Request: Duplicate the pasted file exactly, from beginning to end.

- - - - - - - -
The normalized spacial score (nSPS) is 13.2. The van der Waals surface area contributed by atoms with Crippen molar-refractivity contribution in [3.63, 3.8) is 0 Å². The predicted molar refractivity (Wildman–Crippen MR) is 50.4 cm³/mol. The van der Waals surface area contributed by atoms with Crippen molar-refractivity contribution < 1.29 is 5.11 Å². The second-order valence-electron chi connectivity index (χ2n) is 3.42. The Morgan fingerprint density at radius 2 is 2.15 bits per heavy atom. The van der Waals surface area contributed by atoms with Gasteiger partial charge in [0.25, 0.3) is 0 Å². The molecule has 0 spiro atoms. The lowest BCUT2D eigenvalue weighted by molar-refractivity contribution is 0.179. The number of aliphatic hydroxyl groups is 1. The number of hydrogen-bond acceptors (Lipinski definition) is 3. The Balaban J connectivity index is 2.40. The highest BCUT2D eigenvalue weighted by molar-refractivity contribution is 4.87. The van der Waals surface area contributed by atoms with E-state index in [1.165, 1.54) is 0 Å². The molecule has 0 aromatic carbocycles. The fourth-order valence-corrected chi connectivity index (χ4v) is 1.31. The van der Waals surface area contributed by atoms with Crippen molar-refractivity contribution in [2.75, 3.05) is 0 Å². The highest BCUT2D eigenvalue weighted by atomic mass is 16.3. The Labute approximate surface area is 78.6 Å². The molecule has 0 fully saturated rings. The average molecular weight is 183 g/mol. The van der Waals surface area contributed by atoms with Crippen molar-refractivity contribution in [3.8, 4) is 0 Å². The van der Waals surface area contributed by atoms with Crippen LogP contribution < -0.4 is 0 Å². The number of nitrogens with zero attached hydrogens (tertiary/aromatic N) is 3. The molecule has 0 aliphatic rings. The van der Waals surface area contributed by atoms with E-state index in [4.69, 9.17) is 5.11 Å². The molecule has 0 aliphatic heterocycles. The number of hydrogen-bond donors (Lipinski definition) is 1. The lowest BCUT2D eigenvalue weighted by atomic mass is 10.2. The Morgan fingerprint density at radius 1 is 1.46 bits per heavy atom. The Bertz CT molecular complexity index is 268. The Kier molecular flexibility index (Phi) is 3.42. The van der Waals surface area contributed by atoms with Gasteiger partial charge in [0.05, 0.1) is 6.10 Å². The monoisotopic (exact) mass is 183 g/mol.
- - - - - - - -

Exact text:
The normalized spacial score (nSPS) is 13.2. The van der Waals surface area contributed by atoms with Crippen molar-refractivity contribution in [3.63, 3.8) is 0 Å². The predicted molar refractivity (Wildman–Crippen MR) is 50.4 cm³/mol. The van der Waals surface area contributed by atoms with Crippen molar-refractivity contribution < 1.29 is 5.11 Å². The second-order valence-electron chi connectivity index (χ2n) is 3.42. The Morgan fingerprint density at radius 2 is 2.15 bits per heavy atom. The van der Waals surface area contributed by atoms with Gasteiger partial charge in [0.25, 0.3) is 0 Å². The molecule has 0 spiro atoms. The lowest BCUT2D eigenvalue weighted by molar-refractivity contribution is 0.179. The number of aliphatic hydroxyl groups is 1. The number of hydrogen-bond acceptors (Lipinski definition) is 3. The Balaban J connectivity index is 2.40. The highest BCUT2D eigenvalue weighted by molar-refractivity contribution is 4.87. The van der Waals surface area contributed by atoms with E-state index in [1.165, 1.54) is 0 Å². The molecule has 0 aromatic carbocycles. The fourth-order valence-corrected chi connectivity index (χ4v) is 1.31. The van der Waals surface area contributed by atoms with Crippen molar-refractivity contribution in [2.75, 3.05) is 0 Å². The highest BCUT2D eigenvalue weighted by atomic mass is 16.3. The Labute approximate surface area is 78.6 Å². The molecule has 0 fully saturated rings. The average molecular weight is 183 g/mol. The van der Waals surface area contributed by atoms with Crippen molar-refractivity contribution in [3.8, 4) is 0 Å². The van der Waals surface area contributed by atoms with Crippen LogP contribution < -0.4 is 0 Å². The number of nitrogens with zero attached hydrogens (tertiary/aromatic N) is 3. The molecule has 0 aliphatic rings. The van der Waals surface area contributed by atoms with E-state index in [4.69, 9.17) is 5.11 Å². The molecule has 0 aliphatic heterocycles. The number of hydrogen-bond donors (Lipinski definition) is 1. The lowest BCUT2D eigenvalue weighted by atomic mass is 10.2. The Morgan fingerprint density at radius 1 is 1.46 bits per heavy atom. The Bertz CT molecular complexity index is 268. The Kier molecular flexibility index (Phi) is 3.42. The van der Waals surface area contributed by atoms with Gasteiger partial charge in [0.05, 0.1) is 6.10 Å². The monoisotopic (exact) mass is 183 g/mol.